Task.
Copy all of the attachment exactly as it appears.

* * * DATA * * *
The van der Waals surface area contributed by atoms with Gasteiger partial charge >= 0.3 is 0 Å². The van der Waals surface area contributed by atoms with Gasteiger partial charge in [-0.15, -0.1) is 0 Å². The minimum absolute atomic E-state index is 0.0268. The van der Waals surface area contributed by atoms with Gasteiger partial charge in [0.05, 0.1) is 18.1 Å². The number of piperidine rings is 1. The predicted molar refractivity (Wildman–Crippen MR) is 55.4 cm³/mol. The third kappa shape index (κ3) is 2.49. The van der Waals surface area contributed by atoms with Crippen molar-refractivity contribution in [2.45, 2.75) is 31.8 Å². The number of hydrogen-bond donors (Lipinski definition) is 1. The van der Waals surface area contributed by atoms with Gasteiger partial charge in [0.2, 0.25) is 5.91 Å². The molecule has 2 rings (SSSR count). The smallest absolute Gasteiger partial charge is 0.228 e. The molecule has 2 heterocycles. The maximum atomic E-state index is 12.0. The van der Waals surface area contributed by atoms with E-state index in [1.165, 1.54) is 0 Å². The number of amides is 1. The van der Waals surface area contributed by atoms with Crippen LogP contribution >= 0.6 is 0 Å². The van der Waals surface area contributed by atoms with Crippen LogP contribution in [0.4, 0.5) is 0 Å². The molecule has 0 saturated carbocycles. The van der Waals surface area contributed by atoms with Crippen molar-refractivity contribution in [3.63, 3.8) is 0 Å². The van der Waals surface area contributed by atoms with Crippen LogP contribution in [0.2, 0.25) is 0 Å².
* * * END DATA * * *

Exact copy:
The van der Waals surface area contributed by atoms with Gasteiger partial charge >= 0.3 is 0 Å². The van der Waals surface area contributed by atoms with Gasteiger partial charge in [-0.15, -0.1) is 0 Å². The minimum absolute atomic E-state index is 0.0268. The van der Waals surface area contributed by atoms with Gasteiger partial charge in [0.05, 0.1) is 18.1 Å². The number of piperidine rings is 1. The predicted molar refractivity (Wildman–Crippen MR) is 55.4 cm³/mol. The third kappa shape index (κ3) is 2.49. The van der Waals surface area contributed by atoms with Crippen molar-refractivity contribution in [2.45, 2.75) is 31.8 Å². The number of hydrogen-bond donors (Lipinski definition) is 1. The van der Waals surface area contributed by atoms with Gasteiger partial charge in [0.2, 0.25) is 5.91 Å². The molecule has 2 rings (SSSR count). The smallest absolute Gasteiger partial charge is 0.228 e. The molecule has 2 heterocycles. The maximum atomic E-state index is 12.0. The van der Waals surface area contributed by atoms with E-state index in [1.165, 1.54) is 0 Å². The number of amides is 1. The van der Waals surface area contributed by atoms with Crippen LogP contribution >= 0.6 is 0 Å². The van der Waals surface area contributed by atoms with Crippen LogP contribution in [0.4, 0.5) is 0 Å². The molecule has 0 saturated carbocycles. The van der Waals surface area contributed by atoms with Crippen molar-refractivity contribution in [3.63, 3.8) is 0 Å². The van der Waals surface area contributed by atoms with Crippen LogP contribution in [0.2, 0.25) is 0 Å².